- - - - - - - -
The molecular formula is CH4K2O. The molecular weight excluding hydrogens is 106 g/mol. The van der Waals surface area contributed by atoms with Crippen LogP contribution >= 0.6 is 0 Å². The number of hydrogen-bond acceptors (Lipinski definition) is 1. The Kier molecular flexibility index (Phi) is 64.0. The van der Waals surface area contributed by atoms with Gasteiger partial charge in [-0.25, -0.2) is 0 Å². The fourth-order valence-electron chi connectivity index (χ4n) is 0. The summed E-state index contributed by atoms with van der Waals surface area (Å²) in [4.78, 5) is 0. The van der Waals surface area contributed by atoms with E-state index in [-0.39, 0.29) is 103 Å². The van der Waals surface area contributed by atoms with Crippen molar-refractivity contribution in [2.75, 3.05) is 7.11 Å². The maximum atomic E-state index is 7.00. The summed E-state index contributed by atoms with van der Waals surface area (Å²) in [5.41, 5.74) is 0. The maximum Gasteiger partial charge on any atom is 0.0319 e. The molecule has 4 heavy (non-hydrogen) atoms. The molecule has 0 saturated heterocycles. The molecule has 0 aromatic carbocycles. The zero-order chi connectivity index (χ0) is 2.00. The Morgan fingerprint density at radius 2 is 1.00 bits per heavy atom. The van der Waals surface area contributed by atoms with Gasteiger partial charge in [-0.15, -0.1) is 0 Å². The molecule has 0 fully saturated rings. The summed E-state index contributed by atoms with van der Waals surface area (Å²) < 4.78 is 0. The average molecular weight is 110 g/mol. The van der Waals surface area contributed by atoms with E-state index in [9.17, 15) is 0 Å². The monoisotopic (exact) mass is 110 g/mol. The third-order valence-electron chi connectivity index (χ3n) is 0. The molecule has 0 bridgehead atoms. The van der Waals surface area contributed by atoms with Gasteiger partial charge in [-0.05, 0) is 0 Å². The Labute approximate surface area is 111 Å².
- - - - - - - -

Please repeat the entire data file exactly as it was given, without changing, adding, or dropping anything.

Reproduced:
The molecular formula is CH4K2O. The molecular weight excluding hydrogens is 106 g/mol. The van der Waals surface area contributed by atoms with Crippen LogP contribution >= 0.6 is 0 Å². The number of hydrogen-bond acceptors (Lipinski definition) is 1. The Kier molecular flexibility index (Phi) is 64.0. The van der Waals surface area contributed by atoms with Gasteiger partial charge in [-0.25, -0.2) is 0 Å². The fourth-order valence-electron chi connectivity index (χ4n) is 0. The summed E-state index contributed by atoms with van der Waals surface area (Å²) in [4.78, 5) is 0. The van der Waals surface area contributed by atoms with E-state index in [-0.39, 0.29) is 103 Å². The van der Waals surface area contributed by atoms with Crippen molar-refractivity contribution in [2.75, 3.05) is 7.11 Å². The maximum atomic E-state index is 7.00. The summed E-state index contributed by atoms with van der Waals surface area (Å²) in [5.41, 5.74) is 0. The maximum Gasteiger partial charge on any atom is 0.0319 e. The molecule has 4 heavy (non-hydrogen) atoms. The molecule has 0 saturated heterocycles. The molecule has 0 aromatic carbocycles. The zero-order chi connectivity index (χ0) is 2.00. The Morgan fingerprint density at radius 2 is 1.00 bits per heavy atom. The van der Waals surface area contributed by atoms with Gasteiger partial charge in [-0.15, -0.1) is 0 Å². The molecule has 0 fully saturated rings. The summed E-state index contributed by atoms with van der Waals surface area (Å²) < 4.78 is 0. The average molecular weight is 110 g/mol. The van der Waals surface area contributed by atoms with E-state index in [9.17, 15) is 0 Å². The monoisotopic (exact) mass is 110 g/mol. The third-order valence-electron chi connectivity index (χ3n) is 0. The molecule has 0 bridgehead atoms. The van der Waals surface area contributed by atoms with Gasteiger partial charge in [-0.05, 0) is 0 Å². The Labute approximate surface area is 111 Å².